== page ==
Currently the Elastix node supports stuff like multi metric registrations, rigidity penalty maps for non-rigid registrations and the basic stuff. There is a bit of a learning curve to get started but we have a couple of tutorials to get you started here.

If you want to try it and need nifti support you need the latest beta of the software, so let me know if that’s the case.

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(Andras Lasso) #7

For fine tuning the registration results, you can experiment with cropping the images and use masks, but you might need to use some of the advanced techniques. These are extensively documented in Elastix papers and implementation and examples are all available in the parameter file database. Skim through the papers and see if you find some that solve similar issues that you have. You may also contact Elastix community to get help on specific issues that you have. Include pictures of what the registration can do now, and mark the places where registration result is not satisfactory.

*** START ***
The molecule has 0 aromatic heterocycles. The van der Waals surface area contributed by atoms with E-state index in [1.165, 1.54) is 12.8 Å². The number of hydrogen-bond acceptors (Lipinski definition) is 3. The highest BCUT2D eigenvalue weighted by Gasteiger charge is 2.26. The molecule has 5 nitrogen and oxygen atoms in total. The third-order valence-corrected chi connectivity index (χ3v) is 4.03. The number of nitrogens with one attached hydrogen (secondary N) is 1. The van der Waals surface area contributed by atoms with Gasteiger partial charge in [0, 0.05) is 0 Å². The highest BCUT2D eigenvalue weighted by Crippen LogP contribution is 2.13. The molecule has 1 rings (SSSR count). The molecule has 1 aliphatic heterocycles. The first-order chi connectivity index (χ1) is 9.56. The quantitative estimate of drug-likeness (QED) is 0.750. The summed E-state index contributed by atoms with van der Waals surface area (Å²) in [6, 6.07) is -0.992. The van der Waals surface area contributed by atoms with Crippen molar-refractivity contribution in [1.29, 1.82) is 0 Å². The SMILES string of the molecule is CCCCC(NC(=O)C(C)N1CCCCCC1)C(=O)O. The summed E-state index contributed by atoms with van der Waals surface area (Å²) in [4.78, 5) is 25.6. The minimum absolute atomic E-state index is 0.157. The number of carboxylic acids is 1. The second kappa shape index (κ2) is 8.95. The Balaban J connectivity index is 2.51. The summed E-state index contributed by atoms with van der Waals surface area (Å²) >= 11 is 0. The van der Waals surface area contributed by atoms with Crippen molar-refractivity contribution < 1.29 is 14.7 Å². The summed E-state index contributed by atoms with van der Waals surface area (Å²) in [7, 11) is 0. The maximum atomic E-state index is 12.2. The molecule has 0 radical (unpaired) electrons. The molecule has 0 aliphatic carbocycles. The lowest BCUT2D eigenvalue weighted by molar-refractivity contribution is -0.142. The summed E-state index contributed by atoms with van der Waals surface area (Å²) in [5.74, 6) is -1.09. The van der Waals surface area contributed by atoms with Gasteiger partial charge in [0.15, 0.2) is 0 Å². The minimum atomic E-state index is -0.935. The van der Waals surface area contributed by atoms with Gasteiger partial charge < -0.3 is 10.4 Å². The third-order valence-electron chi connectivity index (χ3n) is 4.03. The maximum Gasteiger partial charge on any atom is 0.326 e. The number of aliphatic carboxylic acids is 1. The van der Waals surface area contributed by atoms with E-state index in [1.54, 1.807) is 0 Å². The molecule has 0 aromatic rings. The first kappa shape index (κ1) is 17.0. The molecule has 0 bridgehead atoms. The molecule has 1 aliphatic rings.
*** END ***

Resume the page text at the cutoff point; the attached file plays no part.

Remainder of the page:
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(Matt McCormick) #8

Welcome to the ITK community, Vytas!

One concept that is important to grasp for successful registration is the relationship between registration and segmentation. That is, registration relies on finding the corresponding structures, but segmentation is needed to identify the structures. And, to segment structures in an image, it can be useful to identify their correspondance relative to a reference, e.g. an atlas. Interesting reading is segmentation with the Mumford-Shah functional and related papers.